Michael Bourn needs to get out more. A database programmer in Nashua, N.H., he created the Web site plunkbiggio.blogspot.com that tells everything -- really, everything-- about the 273 times that Craig Biggio of the Astros has been hit by a pitch, the modern major-league record.
On average, Biggio's plunks have occurred 493 feet above sea level, up 36 feet after two plunkings last year in Denver. The shortest pitcher to hit him? Byung-Hyun Kim (5 feet 9 inches). The average age and weight of the plunking pitchers are 28.5 and 200.22. He has been hit most often by pitchers whose astrological sign is Sagittarius, but more Leos have hit him. He has been hit 15 times while Tiger Woods was on Sports Illustrated's cover. In 1997, the Dow rose an average of 28.63 on trading days after Biggio was hit. And on, and on.
Why does Bourn do this? "It is better than following Ruben Sierra's approach to the sacrifice-fly record." (Sierra is nine short of Eddie Murray's 128. Feel the excitement.) An obsessive-compulsive fascination with numbers is an occupational hazard of baseball fans. Baseball, unlike games of flow such as hockey, soccer and basketball, is a series of episodes that encourage quantification. This week, baseball resumes its prodigious production of numbers in another season of 2,430 games with 21,870 innings and approximately 700,000 pitches during 166,000 at-bats. The rage to quantify--to reduce reality to measurable units--is an impulse in modern societies. In baseball, it produces illuminating metrics. For example:
The objective is to win, which means scoring runs while efficiently getting the other team to make 27 outs. Every three outs, you must start over. Until recently, most people assumed that the key to runs was hits. Hence a misplaced emphasis on batting averages. But counting all hits alike is as foolish as counting different denominations of currency as identical. Nowadays, more emphasis is placed on not making outs. Hence the importance of on-base percentage, which is (hits + walks + hits by pitch)/(at bats + walks + hits by pitch + sacrifice flies). That led to the statistic OPS, which is on-base percentage + slugging percentage (which is total bases/at-bats).
But Bill James, a pioneer of novel metrics (see "The Mind of Bill James" by Scott Gray), says OPS takes the elements of run creation and puts them together incorrectly. "They shouldn't be added together, they should be multiplied. A team with a .400 on-base percentage and a .400 slugging percentage would score more runs than a team with .350 and .450, although both add up to .800 OPS." James suggests calculating "runs created": (hits + walks - caught stealing) x (total bases + .7 steals) / (at bats + walks - caught stealing).
Yikes. One reason we were so glad to get out of school was to get away from math homework. For fans more fond of John Kruk's mind than Isaac Newton's, here are some more accessible numbers, pertaining to baseball's health as life resumes this week:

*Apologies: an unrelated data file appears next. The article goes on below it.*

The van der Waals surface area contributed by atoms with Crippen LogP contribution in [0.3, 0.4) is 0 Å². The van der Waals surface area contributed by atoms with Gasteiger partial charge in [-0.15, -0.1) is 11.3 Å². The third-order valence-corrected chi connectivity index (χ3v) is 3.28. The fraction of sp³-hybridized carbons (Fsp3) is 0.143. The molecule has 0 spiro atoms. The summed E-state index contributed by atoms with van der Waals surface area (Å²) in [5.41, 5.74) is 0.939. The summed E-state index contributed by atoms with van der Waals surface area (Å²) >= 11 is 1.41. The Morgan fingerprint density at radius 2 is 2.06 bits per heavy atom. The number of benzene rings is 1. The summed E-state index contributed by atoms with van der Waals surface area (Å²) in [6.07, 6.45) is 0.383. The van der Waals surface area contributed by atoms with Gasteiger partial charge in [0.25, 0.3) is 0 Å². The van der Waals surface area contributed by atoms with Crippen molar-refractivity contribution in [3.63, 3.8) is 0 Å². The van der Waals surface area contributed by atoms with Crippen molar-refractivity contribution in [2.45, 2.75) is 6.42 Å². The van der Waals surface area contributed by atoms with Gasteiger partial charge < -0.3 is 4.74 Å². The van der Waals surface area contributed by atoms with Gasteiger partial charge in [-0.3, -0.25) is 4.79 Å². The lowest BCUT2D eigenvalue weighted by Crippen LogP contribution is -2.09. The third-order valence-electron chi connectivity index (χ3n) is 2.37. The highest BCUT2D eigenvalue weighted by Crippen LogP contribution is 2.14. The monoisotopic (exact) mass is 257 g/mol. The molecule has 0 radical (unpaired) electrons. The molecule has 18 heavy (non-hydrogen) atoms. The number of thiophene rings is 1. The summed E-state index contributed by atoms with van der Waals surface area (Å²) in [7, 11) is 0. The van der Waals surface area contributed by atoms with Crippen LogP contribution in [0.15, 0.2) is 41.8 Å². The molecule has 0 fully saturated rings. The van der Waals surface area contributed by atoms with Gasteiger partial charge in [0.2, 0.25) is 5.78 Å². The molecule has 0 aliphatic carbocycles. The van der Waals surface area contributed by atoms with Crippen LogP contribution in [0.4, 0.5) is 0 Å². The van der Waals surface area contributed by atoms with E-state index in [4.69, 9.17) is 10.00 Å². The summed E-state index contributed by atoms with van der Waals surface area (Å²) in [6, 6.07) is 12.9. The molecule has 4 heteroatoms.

Competitive balance is getting better: Baseball has had six different World Series winners in the past six years. The NFL has not had six different winners of Super Bowls since 1968-73. One moral of this story is that the Yankees, with their $202 million payroll, have learned the declining marginal utility of the last $80 million.
Major-league baseball's long history is divided into just two eras--dead ball and, beginning about 1920, the lively ball. But the latter contained a steroid parenthesis. It is closing because baseball now has the severest steroid penalties in professional sports. Last year there were 434 fewer home runs than in 2004--and the game became more interesting. Sports Illustrated's Tom Verducci reports:
"Baseball captivates us so deeply that the anticipation of action is as compelling as action itself. The 20 seconds between pitches with the bases loaded, two outs, down a run in the eighth are Agatha Christie chapters unto themselves. With the powerball version of the game subsiding, fans are getting more of these worth-the-price-of-admission moments. For instance, 47.9 percent of games last season were decided by one or two runs, up 9 percent from the slugfest apex in 2001 and the highest such percentage since 1993."
During the slugfest era it was said, "Chicks dig the long ball." Maybe. But as home runs fly away less frequently, ballpark turnstiles spin faster. Last year baseball set an attendance record that it will break this year. Already, five teams--Angels, Cardinals, Cubs, Yankees, Red Sox--have essentially sold out their seasons. On Feb. 24 the Cubs, who are in the 98th year of their rebuilding effort (they last won the World Series in 1908), put single-game tickets on sale. They set a major-league record, selling more than 597,000 tickets that day, just 38,000 fewer than they sold in the entire 1966 season.